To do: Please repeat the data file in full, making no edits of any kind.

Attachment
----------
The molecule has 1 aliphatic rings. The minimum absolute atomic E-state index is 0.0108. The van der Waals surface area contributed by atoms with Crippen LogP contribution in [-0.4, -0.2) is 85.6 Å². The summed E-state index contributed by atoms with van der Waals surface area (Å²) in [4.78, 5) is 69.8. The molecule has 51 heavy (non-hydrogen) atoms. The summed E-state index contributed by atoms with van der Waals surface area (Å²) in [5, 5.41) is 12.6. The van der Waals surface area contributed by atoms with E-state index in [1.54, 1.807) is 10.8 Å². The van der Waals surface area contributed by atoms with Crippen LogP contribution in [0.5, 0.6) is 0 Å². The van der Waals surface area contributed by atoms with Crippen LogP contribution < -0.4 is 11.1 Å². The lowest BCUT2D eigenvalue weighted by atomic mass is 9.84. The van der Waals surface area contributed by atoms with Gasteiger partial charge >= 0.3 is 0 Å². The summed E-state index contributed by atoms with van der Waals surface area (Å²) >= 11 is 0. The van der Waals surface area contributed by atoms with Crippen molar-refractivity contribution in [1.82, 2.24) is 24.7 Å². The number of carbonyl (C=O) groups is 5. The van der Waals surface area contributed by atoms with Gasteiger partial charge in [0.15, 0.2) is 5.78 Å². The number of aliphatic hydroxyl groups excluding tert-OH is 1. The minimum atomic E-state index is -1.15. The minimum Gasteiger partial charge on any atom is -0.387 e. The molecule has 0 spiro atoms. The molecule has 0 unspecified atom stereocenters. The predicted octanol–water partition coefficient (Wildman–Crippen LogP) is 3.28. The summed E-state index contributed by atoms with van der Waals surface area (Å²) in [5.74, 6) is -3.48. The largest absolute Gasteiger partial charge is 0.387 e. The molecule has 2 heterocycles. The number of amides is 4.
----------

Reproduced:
The molecule has 1 aliphatic rings. The minimum absolute atomic E-state index is 0.0108. The van der Waals surface area contributed by atoms with Crippen LogP contribution in [-0.4, -0.2) is 85.6 Å². The summed E-state index contributed by atoms with van der Waals surface area (Å²) in [4.78, 5) is 69.8. The molecule has 51 heavy (non-hydrogen) atoms. The summed E-state index contributed by atoms with van der Waals surface area (Å²) in [5, 5.41) is 12.6. The van der Waals surface area contributed by atoms with E-state index in [1.54, 1.807) is 10.8 Å². The van der Waals surface area contributed by atoms with Crippen LogP contribution in [0.5, 0.6) is 0 Å². The van der Waals surface area contributed by atoms with Crippen LogP contribution < -0.4 is 11.1 Å². The lowest BCUT2D eigenvalue weighted by atomic mass is 9.84. The van der Waals surface area contributed by atoms with Gasteiger partial charge >= 0.3 is 0 Å². The summed E-state index contributed by atoms with van der Waals surface area (Å²) >= 11 is 0. The van der Waals surface area contributed by atoms with Crippen molar-refractivity contribution in [1.82, 2.24) is 24.7 Å². The number of carbonyl (C=O) groups is 5. The van der Waals surface area contributed by atoms with Gasteiger partial charge in [0.15, 0.2) is 5.78 Å². The number of aliphatic hydroxyl groups excluding tert-OH is 1. The minimum atomic E-state index is -1.15. The minimum Gasteiger partial charge on any atom is -0.387 e. The molecule has 0 spiro atoms. The molecule has 0 unspecified atom stereocenters. The predicted octanol–water partition coefficient (Wildman–Crippen LogP) is 3.28. The summed E-state index contributed by atoms with van der Waals surface area (Å²) in [5.74, 6) is -3.48. The largest absolute Gasteiger partial charge is 0.387 e. The molecule has 2 heterocycles. The number of amides is 4.